Snowflake Cost Optimization: Rightsizing Your Warehouses

Snowflake cost optimization demystified! A quick and easy method to gain more value out of every Snowflake dollar spent.

In this article we’ll discuss a simple technique to drastically reduce the credit spend of a growing Snowflake project.

This is the first article in a series of posts dealing with cost optimization in Snowflake, the data cloud.

One of the most important differentiators in the platform is the ability to size processing clusters with just a click of the mouse. Often, new and starting teams start by building a one-node, extra-small-sized processing cluster and process any kind of data workload on that node.

After a while, typically both long and short-running queries will execute on that very same warehouse. Now take in mind the cost model. Snowflake bills by the second, though anytime a warehouse starts, it bills a minimum of one minute. 

Let’s try to find a way to make sure that our queries run for a maximum of one minute.

Calculating the query length long tail

To have a first understanding of the query duration distribution per warehouse, we need to get to the data. In our demo setup, we have a warehouse in a place called LOAD. It is optimistically scaled as a medium warehouse and it consumes 4 credits an hour. 

Historically, all of our workloads have been running on this LOAD warehouse, and our assumption is that we can split data loading workloads from transformation and analysis workloads.  Let’s investigate this assumption and optimize our setup.

Snowflake exposes a number of statistics related to the inner workings of this warehouse through the shared SNOWFLAKE database.  Find this information in the QUERY HISTORY table in the ACCOUNT USAGE schema. 

To quickly analyze the information in this table, we’ll use the Snowsight interface for Snowflake. It comes by default with any Snowflake deployment but is hidden in plain sight under the preview app button

This analyst interface to Snowflake allows us to execute queries and visualize the results right away. 

This query will build buckets of a with of 1 second which we can use to build our longtail histogram


Visualize the results immediately by selecting the Chart button in the middle of the screen

Snowflake Cost Optimization query

By default, Snowsight will use an extra layer of aggregation in their graphs that will distort the output of our analysis here. So let’s make sure to set that to none.

Snowflake Cost Optimization chart

Finally, we get to the histogram that shows us how long queries take. The gray bar is the cutoff line for the one-minute minimum charge. 

It turns out that the majority of queries run blazing fast (thanks, Snowflake!) and we have considerable opportunities to optimize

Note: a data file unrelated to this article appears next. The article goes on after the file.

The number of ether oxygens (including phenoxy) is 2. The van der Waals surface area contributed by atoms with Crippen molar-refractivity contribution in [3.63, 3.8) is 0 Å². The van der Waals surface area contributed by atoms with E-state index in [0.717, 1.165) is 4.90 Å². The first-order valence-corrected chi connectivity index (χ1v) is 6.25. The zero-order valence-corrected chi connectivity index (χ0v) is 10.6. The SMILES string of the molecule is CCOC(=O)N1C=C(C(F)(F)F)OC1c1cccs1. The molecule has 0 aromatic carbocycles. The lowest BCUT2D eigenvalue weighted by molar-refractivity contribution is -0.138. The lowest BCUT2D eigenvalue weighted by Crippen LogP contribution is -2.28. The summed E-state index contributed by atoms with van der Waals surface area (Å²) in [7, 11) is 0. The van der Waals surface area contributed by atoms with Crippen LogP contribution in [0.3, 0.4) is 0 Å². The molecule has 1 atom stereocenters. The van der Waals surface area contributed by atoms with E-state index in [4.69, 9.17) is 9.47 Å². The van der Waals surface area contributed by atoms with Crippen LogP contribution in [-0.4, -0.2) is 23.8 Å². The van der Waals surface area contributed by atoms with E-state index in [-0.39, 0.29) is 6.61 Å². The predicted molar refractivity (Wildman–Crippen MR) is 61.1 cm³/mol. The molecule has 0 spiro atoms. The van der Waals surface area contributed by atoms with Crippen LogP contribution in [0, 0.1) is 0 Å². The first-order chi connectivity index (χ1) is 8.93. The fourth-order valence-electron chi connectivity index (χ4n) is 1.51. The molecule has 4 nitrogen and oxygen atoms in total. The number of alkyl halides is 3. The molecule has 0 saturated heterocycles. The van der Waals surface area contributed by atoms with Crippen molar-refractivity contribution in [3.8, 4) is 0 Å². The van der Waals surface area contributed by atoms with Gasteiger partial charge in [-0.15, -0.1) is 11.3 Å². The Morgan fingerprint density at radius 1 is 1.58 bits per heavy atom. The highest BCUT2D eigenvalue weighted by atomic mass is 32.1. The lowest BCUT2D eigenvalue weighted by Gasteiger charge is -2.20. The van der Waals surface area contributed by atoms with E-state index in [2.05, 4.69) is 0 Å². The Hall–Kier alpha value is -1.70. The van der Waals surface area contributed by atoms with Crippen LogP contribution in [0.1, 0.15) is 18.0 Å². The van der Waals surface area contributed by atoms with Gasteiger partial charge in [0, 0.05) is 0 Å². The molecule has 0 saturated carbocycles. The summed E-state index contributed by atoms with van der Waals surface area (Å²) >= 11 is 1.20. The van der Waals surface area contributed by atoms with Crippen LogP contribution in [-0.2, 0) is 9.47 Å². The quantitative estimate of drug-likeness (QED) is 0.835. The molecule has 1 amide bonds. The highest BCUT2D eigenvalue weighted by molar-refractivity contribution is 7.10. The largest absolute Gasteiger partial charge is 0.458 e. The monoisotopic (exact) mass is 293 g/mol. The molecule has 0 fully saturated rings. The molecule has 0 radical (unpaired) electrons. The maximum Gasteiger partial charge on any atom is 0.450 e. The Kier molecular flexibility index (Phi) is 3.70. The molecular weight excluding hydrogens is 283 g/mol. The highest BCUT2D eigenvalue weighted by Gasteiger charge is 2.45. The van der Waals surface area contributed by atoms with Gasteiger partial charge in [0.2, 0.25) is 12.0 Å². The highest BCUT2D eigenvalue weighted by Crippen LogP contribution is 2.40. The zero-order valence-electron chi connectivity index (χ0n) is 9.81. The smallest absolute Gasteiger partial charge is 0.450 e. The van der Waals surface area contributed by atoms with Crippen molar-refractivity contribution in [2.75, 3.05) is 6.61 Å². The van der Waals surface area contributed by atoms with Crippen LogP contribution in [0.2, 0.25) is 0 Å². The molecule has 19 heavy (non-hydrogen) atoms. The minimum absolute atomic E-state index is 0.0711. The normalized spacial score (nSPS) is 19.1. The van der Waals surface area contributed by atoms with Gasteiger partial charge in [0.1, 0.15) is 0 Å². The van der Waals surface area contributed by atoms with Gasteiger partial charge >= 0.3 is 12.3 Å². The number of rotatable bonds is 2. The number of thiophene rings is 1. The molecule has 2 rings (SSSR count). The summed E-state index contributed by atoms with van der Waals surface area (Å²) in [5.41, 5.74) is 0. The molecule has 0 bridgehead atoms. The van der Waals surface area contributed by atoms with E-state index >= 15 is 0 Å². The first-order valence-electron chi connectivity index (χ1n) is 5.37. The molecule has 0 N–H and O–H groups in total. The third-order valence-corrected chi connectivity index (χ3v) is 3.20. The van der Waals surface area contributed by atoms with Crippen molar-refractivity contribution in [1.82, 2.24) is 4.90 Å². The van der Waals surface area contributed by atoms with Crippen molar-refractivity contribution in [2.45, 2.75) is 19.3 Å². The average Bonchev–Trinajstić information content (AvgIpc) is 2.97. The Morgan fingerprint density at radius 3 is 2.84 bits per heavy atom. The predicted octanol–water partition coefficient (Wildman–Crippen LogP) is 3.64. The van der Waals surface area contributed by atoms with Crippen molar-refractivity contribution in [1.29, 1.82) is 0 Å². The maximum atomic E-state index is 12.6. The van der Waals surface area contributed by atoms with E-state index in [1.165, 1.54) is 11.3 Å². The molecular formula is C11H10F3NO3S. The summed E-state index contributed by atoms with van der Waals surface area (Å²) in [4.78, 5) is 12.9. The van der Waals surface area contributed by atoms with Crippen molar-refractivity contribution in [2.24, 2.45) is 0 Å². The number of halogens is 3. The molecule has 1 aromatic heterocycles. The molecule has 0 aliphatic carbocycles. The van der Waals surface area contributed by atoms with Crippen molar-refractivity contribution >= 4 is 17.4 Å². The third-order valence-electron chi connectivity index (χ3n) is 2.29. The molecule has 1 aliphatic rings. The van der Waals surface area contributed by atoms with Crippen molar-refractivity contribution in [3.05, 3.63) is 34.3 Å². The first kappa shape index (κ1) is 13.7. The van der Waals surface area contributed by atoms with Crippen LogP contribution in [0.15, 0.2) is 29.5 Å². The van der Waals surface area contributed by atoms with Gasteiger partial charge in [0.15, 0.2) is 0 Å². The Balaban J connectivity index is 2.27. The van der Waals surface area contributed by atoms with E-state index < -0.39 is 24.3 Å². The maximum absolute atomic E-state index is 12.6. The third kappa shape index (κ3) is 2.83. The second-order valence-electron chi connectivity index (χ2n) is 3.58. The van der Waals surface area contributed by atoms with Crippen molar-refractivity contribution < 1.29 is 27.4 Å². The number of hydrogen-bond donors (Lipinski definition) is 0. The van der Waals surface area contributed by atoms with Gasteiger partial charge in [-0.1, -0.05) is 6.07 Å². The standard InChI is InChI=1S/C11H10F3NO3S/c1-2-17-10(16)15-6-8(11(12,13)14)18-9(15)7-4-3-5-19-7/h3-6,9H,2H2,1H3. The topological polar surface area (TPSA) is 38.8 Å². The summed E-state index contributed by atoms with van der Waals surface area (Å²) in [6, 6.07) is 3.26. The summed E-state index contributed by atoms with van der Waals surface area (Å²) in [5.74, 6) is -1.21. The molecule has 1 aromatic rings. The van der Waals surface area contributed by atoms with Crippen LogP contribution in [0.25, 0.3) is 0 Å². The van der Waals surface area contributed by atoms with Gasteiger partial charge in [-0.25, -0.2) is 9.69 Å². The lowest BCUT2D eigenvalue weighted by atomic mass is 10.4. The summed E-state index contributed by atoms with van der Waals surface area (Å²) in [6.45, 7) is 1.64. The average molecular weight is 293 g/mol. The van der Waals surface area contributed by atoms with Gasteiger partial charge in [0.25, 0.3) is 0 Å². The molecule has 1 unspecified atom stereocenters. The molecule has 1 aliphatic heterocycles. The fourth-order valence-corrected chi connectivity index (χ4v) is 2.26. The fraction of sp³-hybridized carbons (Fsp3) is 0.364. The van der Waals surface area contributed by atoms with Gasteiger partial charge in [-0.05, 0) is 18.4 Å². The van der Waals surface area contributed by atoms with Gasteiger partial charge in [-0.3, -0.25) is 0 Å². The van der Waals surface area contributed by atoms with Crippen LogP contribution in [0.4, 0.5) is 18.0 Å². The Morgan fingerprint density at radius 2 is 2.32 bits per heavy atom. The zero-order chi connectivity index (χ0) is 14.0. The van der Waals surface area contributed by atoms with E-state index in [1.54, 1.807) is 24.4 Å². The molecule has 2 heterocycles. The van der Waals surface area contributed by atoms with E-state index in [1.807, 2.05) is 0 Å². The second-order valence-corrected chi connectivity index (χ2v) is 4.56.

The action

Intuitively we have 2 actions to take: 

  • Downscale the current instance to an XS. It’ll about quadruple the processing time of the fastest queries but that will still be within the minimum charge of one minute
  • Shift the workloads that require faster processing to a new warehouse

Action one is fairly straightforward and can be done using one simple query


Action two takes a bit more planning. 

We start by isolating the queries that require more processing power. This particular Snowflake instance doesn’t apply query tags, so we need to investigate the actual queries that take over half a minute to process.


Now, we need a warehouse to host those queries. Let’s create a new medium warehouse named NEW_WAREHOUSE by running this query:


Analyze the queries that are reported back. Change the clients that execute those queries, and point those clients to the new warehouse we’ve just created.  


Far fewer queries will use the new warehouse so it’ll be started less. The queries executed on the original warehouse will take a slightly bit more time to execute, but they will stay well within the one-minute minimum Snowflake charge.

The method proposed in this article is quite a simplification of reality, though often with a material impact on cost. Multiple queries can run at the same time, and a query run on a warehouse that is already active doesn’t call for another one-minute minimum charge. A more advanced method of cost management would take more parameters into account, such as parallel processing capabilities and warehouse sizes. 

Celine Meulemans

Celine Meulemans

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